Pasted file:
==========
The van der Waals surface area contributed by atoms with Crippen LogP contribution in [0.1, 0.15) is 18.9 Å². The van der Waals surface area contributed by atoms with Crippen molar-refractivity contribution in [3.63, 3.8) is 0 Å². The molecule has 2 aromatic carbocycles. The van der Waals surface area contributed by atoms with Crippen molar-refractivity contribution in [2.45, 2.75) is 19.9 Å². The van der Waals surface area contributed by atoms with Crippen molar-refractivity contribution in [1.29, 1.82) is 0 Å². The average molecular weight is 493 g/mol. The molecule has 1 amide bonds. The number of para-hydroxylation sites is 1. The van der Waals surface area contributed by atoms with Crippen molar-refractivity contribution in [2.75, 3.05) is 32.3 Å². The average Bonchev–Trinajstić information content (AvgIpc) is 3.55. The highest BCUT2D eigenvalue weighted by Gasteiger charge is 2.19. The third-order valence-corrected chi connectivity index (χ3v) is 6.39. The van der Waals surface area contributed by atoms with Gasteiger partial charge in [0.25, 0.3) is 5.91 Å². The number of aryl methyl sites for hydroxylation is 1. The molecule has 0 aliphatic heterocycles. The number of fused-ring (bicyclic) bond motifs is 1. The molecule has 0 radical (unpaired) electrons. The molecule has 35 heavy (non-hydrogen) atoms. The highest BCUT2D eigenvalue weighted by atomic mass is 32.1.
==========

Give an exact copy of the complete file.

The van der Waals surface area contributed by atoms with Crippen LogP contribution in [0.1, 0.15) is 18.9 Å². The van der Waals surface area contributed by atoms with Crippen molar-refractivity contribution in [3.63, 3.8) is 0 Å². The molecule has 2 aromatic carbocycles. The van der Waals surface area contributed by atoms with Crippen molar-refractivity contribution in [2.45, 2.75) is 19.9 Å². The van der Waals surface area contributed by atoms with Crippen molar-refractivity contribution in [1.29, 1.82) is 0 Å². The average molecular weight is 493 g/mol. The molecule has 1 amide bonds. The number of para-hydroxylation sites is 1. The van der Waals surface area contributed by atoms with Crippen molar-refractivity contribution in [2.75, 3.05) is 32.3 Å². The average Bonchev–Trinajstić information content (AvgIpc) is 3.55. The highest BCUT2D eigenvalue weighted by Gasteiger charge is 2.19. The third-order valence-corrected chi connectivity index (χ3v) is 6.39. The van der Waals surface area contributed by atoms with Gasteiger partial charge in [0.25, 0.3) is 5.91 Å². The number of aryl methyl sites for hydroxylation is 1. The molecule has 0 aliphatic heterocycles. The number of fused-ring (bicyclic) bond motifs is 1. The molecule has 0 radical (unpaired) electrons. The molecule has 35 heavy (non-hydrogen) atoms. The highest BCUT2D eigenvalue weighted by atomic mass is 32.1.